That moment when you walk past a building site and nobody wolf-whistles at you. Young women will say, I should hope not, Neanderthal sexual harassment. Older women may say, with a twinge of regret, oh yes, I remember that. When the polite nod replaced the hungry stare. You’d reached a certain age and turned into their mother, you were no longer an object of lust.

Nobody laments the demise of the caveman, but most women will say they miss the attention when they morph into middle age. The loudest complaints come from TV presenters and actors. Their success depends on their looks - unlike their male counterparts who are not obliged to look cute or hot -  and so they are quietly sidelined in favour of younger models. 

The heroines of my novel INVISIBLE WOMEN  are not actors or TV presenters. They are examples of a rather outdated breed, the well-to-do housewife. In fact they refer to themselves as members of the dinosaur club, well aware that it is no longer quite the thing for an educated woman to live off her husband. The lack of a role outside the home reinforces their sense of not being noticed as they grow older, of not counting in a world that increasingly applauds the shouty ones, the sexy ones, the ones with beach-ready bodies.

You’ve only got to read the style advice meted out to middle aged women to get the underlying message. There’s a lot of talk about ‘appropriate’ styles: you can wear mini skirts but only with thick tights; cream is kinder than white against older skin, don’t be a ‘cougar’, don’t wear ‘mum jeans’, whatever the hell they are.   In other words, you’ve had it, you’re ridiculous unless you melt quietly into the background and let the young ones take centre stage.

Bollocks to that. I think we should take our lead from earlier role models. Great old operatic divas with heaving bosoms spilling out of their bodices. Terrifying matriarchs striking fear into whoever crossed their path. Margaret Thatcher would have hand-bagged anyone who told her not to wear those pussycat bows, Bette Davis ruling the roost in All About Eve. The more inappropriate, the better, in my opinion.  

The women in my novel are all emerging from their domestic cocoon to realise it is time to be noticed. Two of them are being particularly noticed by men who are not their husbands. It’s not quite the wolf whistles from the building site – we have moved on, after all – but it’s the kind of attention that forces them out of the shadows and on to the centre stage of their own lives.

INVISIBLE WOMEN by Sarah Long is published by Bonnier Zaffre



Sunday, 16 April 2017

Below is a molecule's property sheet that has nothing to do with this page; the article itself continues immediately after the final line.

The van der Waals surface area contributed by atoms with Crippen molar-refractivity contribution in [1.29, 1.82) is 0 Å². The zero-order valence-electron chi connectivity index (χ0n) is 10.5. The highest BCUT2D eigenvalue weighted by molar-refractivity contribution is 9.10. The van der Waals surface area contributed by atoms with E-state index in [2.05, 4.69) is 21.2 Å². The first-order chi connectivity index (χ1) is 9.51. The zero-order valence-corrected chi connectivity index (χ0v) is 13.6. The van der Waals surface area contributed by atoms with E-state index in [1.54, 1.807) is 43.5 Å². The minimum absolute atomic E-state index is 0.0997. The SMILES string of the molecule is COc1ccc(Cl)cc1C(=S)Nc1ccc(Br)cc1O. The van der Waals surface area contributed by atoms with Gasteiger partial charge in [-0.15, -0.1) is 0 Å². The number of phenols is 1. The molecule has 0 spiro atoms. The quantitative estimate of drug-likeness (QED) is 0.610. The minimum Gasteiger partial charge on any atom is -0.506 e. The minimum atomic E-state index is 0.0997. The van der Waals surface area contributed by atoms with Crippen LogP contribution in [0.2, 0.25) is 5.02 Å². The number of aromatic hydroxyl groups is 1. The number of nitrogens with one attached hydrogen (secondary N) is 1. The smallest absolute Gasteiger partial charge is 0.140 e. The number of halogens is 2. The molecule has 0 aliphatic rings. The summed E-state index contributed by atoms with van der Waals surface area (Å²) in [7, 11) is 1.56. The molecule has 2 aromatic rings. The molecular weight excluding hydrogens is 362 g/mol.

Blog Tour Review : The Married Girls by Diney Costello


The Married Girls by Diney Costello
Published: 4th May 2017 (Hardback)
Publisher: Head of Zeus
Pages: 380
Available in Hardback and on Kindle
Rating: 4/5

Blurb
The war is over, but trouble is brewing...
Wynsdown, 1949. In the small Somerset village of Wynsdown, Charlotte Shepherd is happily married to farmer Billy. She arrived from Germany on the Kindertransport as a child during the war and now feels settled in her adopted home.
Meanwhile, the squire's fighter pilot son, Felix, has returned to the village with a fiancée in tow. Daphne is beautiful, charming... and harbouring secrets. After meeting during the war, Felix knows some of Daphne's past, but she has worked hard to conceal that which could unravel her carefully built life.
For Charlotte, too, a dangerous past is coming back in the shape of fellow refugee, bad boy Harry Black. Forever bound by their childhoods, Charlotte will always care for him, but Harry's return disrupts the village quiet and it's not long before gossip spreads.
The war may have ended, but for these girls, trouble is only just beginning.

Review

One of my favourite things about book blogging is the discovery of a new author who I know I’m going to love, Diney Costello for me is a real gem of a find.  The Married Girls is a sequel to one of her early books The Girl with No Name, having not read this book I can say The Married Girls can be read completely as a standalone novel without losing any enjoyment, I thought it was a wonderful book.

The book centres on the lives of Charlotte Shepheard and Daphne Higgins. Charlotte Shepheard was a German refugee from the war who came to London and later was living in the village of Wynsdown where she met and married Billy. Charlotte I believe is the main character in a The Girl with No Name so if you want to read about her early life before Billy you can. She’s happily married now with two children Johnny and Edie. Everything is perfect for Charlotte until her old friend Harry Black appears and the gossip mill starts running and Billy starts to question her love.